> In article Xi6jb.56767$mQ2.firstname.lastname@example.org, Randy
> Yates at email@example.com wrote on 10/15/2003 03:03:
>>>Randy Yates <firstname.lastname@example.org> wrote in message
>>>>I would say that anyone who isn't using dither when digitizing a signal
>>>>isn't doing digital "right."
>>>unless there is something inherent in the algorithm function that it
>>>does no quantization. two examples: moving sum (not average) filter
>>>or a mean-square function that returns a double word width relative to
>>>that of the input and window coefs.
>>Wouldn't dither be useful in these examples too? E.g., in the moving
>>sum, not dithering may hide an offset that is < 1/2 LSB that would
>>otherwise be picked up. No?
> how would that offset exist in the moving sum filter? i am assuming that
> there is no quantization. is my assumption faulty?
I think I see what's happening here Robert. I'm talking about dither in
the input signal, not within the moving sum itself. Let's say the source
has a DC offset that is at 1/4 LSB. If the analog signal is real clean and
there's no dither, then you'll just see zero and when you moving sum you'll
get zero instead of N/4.
> r b-j
> (finally home and detoxing from AES trip to NYC. and i didn't get killed in
> the ferry accident, but the wind was so bad that the wingtip of the Jet Blue
> A-320 came within 12" of the ground upon landing at Burlington.)
Wow. Glad you're safe buddy.
% Randy Yates % "...the answer lies within your soul
%% Fuquay-Varina, NC % 'cause no one knows which side
%%% 919-577-9882 % the coin will fall."
%%%% <email@example.com> % 'Big Wheels', *Out of the Blue*, ELO
Reply by Piergiorgio Sartor●October 17, 20032003-10-17
Jerry Avins wrote:
> I suspect -- another to say that I'm willing to make a wild guess --
> that fraction saving will work better than a sawtooth, and it's easier
> to implement in the bargain. It will certainly push most of the added
> noise to the upper end of the spectrum, and it may minimize it.
As usual Jerry as a long eye... :-)
Just two words:
Reply by Jerry Avins●October 18, 20032003-10-18
Piergiorgio Sartor wrote:
> Jerry Avins wrote:
>> I suspect -- another to say that I'm willing to make a wild guess --
>> that fraction saving will work better than a sawtooth, and it's easier
>> to implement in the bargain. It will certainly push most of the added
>> noise to the upper end of the spectrum, and it may minimize it.
> As usual Jerry as a long eye... :-)
Engineering is the art of making what you want from things you can get.
Reply by Piergiorgio Sartor●October 18, 20032003-10-18
Jerry Avins wrote:
>> As usual Jerry as a long eye... :-)
> Thanks (I think!)
Actually I made a typo, should be "has" not "as"...
> Floyd-Steinberg Dithering, being two dimensional, isn't exactly the
> same as my suggestion, but the idea of saving and redistributing an
> error is common to both. For an extreme case of Floyd-Steinberg in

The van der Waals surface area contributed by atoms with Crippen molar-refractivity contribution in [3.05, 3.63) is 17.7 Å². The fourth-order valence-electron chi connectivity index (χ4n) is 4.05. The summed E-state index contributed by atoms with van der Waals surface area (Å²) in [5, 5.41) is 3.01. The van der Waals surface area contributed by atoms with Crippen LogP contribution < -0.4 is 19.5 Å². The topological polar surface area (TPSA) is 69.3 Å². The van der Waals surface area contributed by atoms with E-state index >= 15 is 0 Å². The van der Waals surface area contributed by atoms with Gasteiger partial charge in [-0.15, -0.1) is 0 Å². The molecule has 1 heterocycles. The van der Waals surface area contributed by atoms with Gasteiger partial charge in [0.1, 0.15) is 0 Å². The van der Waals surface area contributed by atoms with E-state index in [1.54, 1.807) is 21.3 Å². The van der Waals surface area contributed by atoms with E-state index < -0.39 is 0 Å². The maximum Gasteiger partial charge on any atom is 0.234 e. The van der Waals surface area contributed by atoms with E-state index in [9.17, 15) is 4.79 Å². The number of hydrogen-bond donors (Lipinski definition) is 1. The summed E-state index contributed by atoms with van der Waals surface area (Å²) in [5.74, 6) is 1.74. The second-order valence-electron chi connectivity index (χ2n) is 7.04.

> action -- gray scale to black and white -- see
I think you got exactly the point, in the picture case
it is very convenient to redistribute the error to the
Looking for this things, I found also something else,
it seems that, in case dithering with noise is required,
the best noise is not "white", but "blue"...
Thanks for the links, very useful.
Reply by Eric Jacobsen●October 18, 20032003-10-18
On Wed, 15 Oct 2003 22:10:49 -0400, Jerry Avins <firstname.lastname@example.org> wrote:
>Adjusting according to the MSB of the lopped part only is feedback too.
>If you don't save the rest for later, one bit is the best you can do, as
>you concluded. I first ran into this when accumulating energy over a
>long period of time to calculate the internal temperature of a motor
>accurately enough to know when to shut it down. 16-bit integer quotient
>wasn't precise enough. The values calculated with rounding showed a
>random walk away from The One True Value. Mr. Fixit -- me -- got called
>in, and I came up with the scheme of accumulating the entire 8-bit
>remainder, and adjusting the accumulated quotient whenever the remainder
>register overflowed. (Two's complement with truncating toward negative
>infinity makes that easy -- no need to round.) That's why I called it
>"remainder saving" until Randy's more general "fraction saving" came to
>my attention. However you look at it, it keeps all of the information in
>the original signal as quantized, instead of giving some away in the
>gain divider. When forcing the signal to fewer bits, it keeps the
>original precision on average, yielding the closest possible to how the
>signal would have looked had it been originally sampled with the lower
>Had this been clear to me before, I would have trumpeted it loudly. It
>was just one of those things I knew in another context and didn't think
>much about. After all, it was a quick and dirty trick I dreamed up in
>the days before you guys taught me DSP. That said, I'm convinced of its
>utility. I think we're onto something.
I think I'm following now, and this is actually what I had in mind.
Minister of Algorithms, Intel Corp.
My opinions may not be Intel's opinions.
Reply by Matt Timmermans●October 18, 20032003-10-18
"Piergiorgio Sartor" <piergiorgio.sartor@nexgo.REMOVETHIS.de> wrote in
> Looking for this things, I found also something else,
> it seems that, in case dithering with noise is required,
> the best noise is not "white", but "blue"...
Yes. There is a really nifty halftoning technique called the "blue noise
mask" that has been patented and licensed to various printer manufacturers:
It is much prettier and simpler to use than F-S diffusion dithers, and
doesn't suffer from the same clipping (overaccumulation) problems. The
patent means that I'm not going to use it for anything, but it might be
worth it for someone in the signal processing business to evaluate the
obvious one-dimensional analog as an alternative to noise shaping.